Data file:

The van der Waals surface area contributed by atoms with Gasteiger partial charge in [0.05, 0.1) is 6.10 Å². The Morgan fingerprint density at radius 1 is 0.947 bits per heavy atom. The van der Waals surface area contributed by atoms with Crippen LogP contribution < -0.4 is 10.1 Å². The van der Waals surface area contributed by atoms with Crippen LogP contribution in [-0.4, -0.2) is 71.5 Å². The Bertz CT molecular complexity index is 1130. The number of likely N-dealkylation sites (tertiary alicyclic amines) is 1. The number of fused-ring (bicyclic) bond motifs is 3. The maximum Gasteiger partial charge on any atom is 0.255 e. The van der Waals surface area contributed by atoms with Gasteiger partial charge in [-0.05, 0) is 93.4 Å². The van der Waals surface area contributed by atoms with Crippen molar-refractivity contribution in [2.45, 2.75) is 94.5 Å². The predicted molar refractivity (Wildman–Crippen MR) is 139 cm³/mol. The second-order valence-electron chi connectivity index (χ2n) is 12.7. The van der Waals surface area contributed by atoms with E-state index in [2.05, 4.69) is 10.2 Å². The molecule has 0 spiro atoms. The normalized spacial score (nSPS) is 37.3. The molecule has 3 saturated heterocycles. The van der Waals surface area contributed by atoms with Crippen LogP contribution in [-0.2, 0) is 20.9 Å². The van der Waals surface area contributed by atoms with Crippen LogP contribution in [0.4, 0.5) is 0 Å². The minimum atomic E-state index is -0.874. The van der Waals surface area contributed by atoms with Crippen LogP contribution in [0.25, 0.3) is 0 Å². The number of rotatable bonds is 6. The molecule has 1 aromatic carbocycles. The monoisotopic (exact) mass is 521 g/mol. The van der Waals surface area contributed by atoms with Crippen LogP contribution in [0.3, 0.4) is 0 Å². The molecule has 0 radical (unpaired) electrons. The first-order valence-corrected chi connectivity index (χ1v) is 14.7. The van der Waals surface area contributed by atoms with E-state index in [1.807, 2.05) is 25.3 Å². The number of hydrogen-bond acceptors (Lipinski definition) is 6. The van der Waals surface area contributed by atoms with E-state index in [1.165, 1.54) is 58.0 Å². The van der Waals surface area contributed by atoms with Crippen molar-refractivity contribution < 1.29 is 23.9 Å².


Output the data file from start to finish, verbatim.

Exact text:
The van der Waals surface area contributed by atoms with Gasteiger partial charge in [0.05, 0.1) is 6.10 Å². The Morgan fingerprint density at radius 1 is 0.947 bits per heavy atom. The van der Waals surface area contributed by atoms with Crippen LogP contribution < -0.4 is 10.1 Å². The van der Waals surface area contributed by atoms with Crippen LogP contribution in [-0.4, -0.2) is 71.5 Å². The Bertz CT molecular complexity index is 1130. The number of likely N-dealkylation sites (tertiary alicyclic amines) is 1. The number of fused-ring (bicyclic) bond motifs is 3. The maximum Gasteiger partial charge on any atom is 0.255 e. The van der Waals surface area contributed by atoms with Gasteiger partial charge in [-0.05, 0) is 93.4 Å². The van der Waals surface area contributed by atoms with Crippen molar-refractivity contribution in [2.45, 2.75) is 94.5 Å². The predicted molar refractivity (Wildman–Crippen MR) is 139 cm³/mol. The second-order valence-electron chi connectivity index (χ2n) is 12.7. The van der Waals surface area contributed by atoms with E-state index in [2.05, 4.69) is 10.2 Å². The molecule has 0 spiro atoms. The normalized spacial score (nSPS) is 37.3. The molecule has 3 saturated heterocycles. The van der Waals surface area contributed by atoms with Crippen LogP contribution in [-0.2, 0) is 20.9 Å². The van der Waals surface area contributed by atoms with Crippen LogP contribution in [0.4, 0.5) is 0 Å². The minimum atomic E-state index is -0.874. The van der Waals surface area contributed by atoms with Crippen LogP contribution in [0.25, 0.3) is 0 Å². The number of rotatable bonds is 6. The molecule has 1 aromatic carbocycles. The monoisotopic (exact) mass is 521 g/mol. The van der Waals surface area contributed by atoms with Crippen LogP contribution in [0.3, 0.4) is 0 Å². The molecule has 0 radical (unpaired) electrons. The first-order valence-corrected chi connectivity index (χ1v) is 14.7. The van der Waals surface area contributed by atoms with E-state index in [1.807, 2.05) is 25.3 Å². The number of hydrogen-bond acceptors (Lipinski definition) is 6. The van der Waals surface area contributed by atoms with E-state index in [1.165, 1.54) is 58.0 Å². The van der Waals surface area contributed by atoms with Crippen molar-refractivity contribution < 1.29 is 23.9 Å².